Am I the best?
For those aeromodelers who ask themselves this question, competition is the key. Facing an opponent, and besting him or her is the only true way to know.
The challenge, to see who the best is, started almost as soon as two people could fly a model airplane. These competitions were initially regional affairs with exchange clubs, parks, businesses, schools, and the Young Men’s Christian Association (YMCA) sponsoring many. In
larger cities such as New York and Chicago, the early model airplane clubs would host their own events.
The first model airplane contests
In the early years of flight, the airplane was seen as an exciting new discovery and model contests were held around the world. Some events, such as the contest for the Louis Adams Cup held by the Westside YMCA of New York in 1909, attracted local fliers, while larger contests were sometimes even held as part of full-scale aviation events.
The first national aeromodeling competitions: 1915, 1916, and 1919
After several years of local contests, the Aero Club of America sponsored the first national aeromodeling contest in 1915. Three events were flown throughout three months, with local clubs hosting their own contests. Results were then mailed to the Aero Club of America.
The first event was distance launching from hand, second was duration launching from water, and third was duration launching from the ground. Cash prizes, as part of the Aero Club’s National Aeroplane Fund, were awarded to the individuals achieving the best scores each month. A silver trophy, the Henry S. Villard Trophy, was awarded to the club whose members had the highest collective scores.
The national event was repeated in 1916, but because of World War I, was not held again until 1919. The Illinois Model Aero Club won all three years and the trophy was retired to the club, ending the only national aeromodeling event.
With the national trophy no longer available, regional competitions and national records again became the aeromodelers’ main focus.
A national contest is reborn
Although proud of their win, the Illinois Model Airplane Club members felt a national contest was needed. In 1923, the club asked the National Aeronautic Association (NAA) to hold a model airplane contest as part of the full-scale National Air Races in St. Louis, Missouri. The vice president of the NAA, Bernard Mulvihill, offered prize money and a trophy if a model event was held.
As the air race approached, there was still not a model event. Charles Dickinson, president of the full-scale Illinois Aero Club, flew modelers from Chicago to St. Louis to meet with the race organizers in his World War I Breguet bomber, converted to carry passengers.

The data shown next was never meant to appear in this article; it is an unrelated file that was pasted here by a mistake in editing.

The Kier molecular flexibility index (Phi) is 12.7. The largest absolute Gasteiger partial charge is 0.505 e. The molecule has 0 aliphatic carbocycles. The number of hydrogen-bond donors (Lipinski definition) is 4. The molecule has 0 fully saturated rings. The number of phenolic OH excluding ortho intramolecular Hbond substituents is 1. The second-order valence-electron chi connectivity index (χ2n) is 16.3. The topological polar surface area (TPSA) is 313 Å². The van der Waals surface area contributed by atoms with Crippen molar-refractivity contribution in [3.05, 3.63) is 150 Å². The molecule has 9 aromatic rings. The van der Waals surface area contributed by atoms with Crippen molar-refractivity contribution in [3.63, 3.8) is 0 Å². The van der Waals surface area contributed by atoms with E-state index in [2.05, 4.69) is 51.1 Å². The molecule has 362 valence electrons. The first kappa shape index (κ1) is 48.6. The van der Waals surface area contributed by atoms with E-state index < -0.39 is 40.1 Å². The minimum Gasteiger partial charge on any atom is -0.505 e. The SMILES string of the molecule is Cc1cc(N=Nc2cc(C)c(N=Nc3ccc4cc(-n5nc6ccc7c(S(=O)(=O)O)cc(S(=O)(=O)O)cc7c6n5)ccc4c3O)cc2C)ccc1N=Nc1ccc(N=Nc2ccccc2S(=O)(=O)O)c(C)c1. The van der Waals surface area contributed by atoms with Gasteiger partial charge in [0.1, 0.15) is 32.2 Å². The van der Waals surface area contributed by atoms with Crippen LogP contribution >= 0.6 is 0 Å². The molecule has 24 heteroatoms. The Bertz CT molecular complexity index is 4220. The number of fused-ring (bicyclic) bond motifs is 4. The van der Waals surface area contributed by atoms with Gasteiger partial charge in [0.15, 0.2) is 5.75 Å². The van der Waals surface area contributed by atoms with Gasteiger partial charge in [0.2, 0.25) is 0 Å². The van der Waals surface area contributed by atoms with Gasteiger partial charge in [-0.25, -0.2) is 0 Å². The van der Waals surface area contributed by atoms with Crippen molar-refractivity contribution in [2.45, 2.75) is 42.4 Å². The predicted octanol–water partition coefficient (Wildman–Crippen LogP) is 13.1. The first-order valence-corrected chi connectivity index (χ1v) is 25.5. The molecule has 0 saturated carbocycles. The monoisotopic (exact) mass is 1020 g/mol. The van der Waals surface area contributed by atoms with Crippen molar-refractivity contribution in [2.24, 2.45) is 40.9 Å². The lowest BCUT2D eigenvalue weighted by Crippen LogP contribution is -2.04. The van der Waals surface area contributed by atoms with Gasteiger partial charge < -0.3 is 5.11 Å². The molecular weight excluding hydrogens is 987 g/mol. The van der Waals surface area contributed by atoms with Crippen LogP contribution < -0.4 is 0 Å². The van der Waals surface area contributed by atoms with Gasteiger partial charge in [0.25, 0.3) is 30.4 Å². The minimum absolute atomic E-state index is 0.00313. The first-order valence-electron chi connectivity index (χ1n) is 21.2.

The meeting was successful and “Event No. 6, Mulvihill Trophy Duration Race for Model Airplanes” was added to the Air Race Program. Although there were 27 entries, only 12 participated, with 16-year-old Edward Lang and his twin-pusher placing first.
For the next three years, the Mulvihill Event was held as part of the National Air Race schedule, but in 1927, although a model airplane event appeared on the Spokane Washington Air Race schedule, the Mulvihill trophy was not awarded.
Whose national event to attend?
Between 1927 and 1930, several groups held their own national model airplane contests.
The Playground and Recreation Association of America held its National Playground Miniature Aircraft Tournaments from 1927 to 1929. A reported 20,000 contestants, juniors 15 years and younger and seniors ages 16 to 21, qualified in regional meets held across the country. The
winners were invited, all expenses paid, to attend the one-day national event. In 1929, a special Amelia Earhart trophy was awarded to the girl who made the best flight at the tournament.
In 1927, the American Association of Model Aero Clubs held the first National Indoor Model Airplane Contest, in Detroit. William Stout, cofounder of Aerial Age magazine and owner of the Stout Metal Airplane Company, sponsored the indoor trophy, which officially became a nationally contested trophy.
The Airplane Model League of America (AMLA) Nationals, sponsored by American Boy
magazine, set the standard for future events. Held in Detroit from 1928 to 1930, the two-day event featured the Mulvihill and Stout indoor and outdoor trophies, plus a scale static contest and an awards banquet. The winners of each event also won trips to Europe.
The Great Depression hits aeromodeling
In 1931, American Boy magazine announced that it could no longer afford to hold the national competition. Fortunately, for the next two years, companies stepped forward to help
including the George Wanner Model Airplane Kit Company of Dayton, Ohio, in 1931, and the L. Bamberger Department Store of Newark, New Jersey, in 1932.
The National Aeronautics Association takes over
When it looked as though no one would help in 1933, the National Aeronautics Association (NAA) finally took over. With the help of cosponsors such as Model Airplane News magazine, various chambers of commerce, private companies, exchange clubs, parks, Kiwanis, and the YMCA, the NAA organized the Nats until World War II.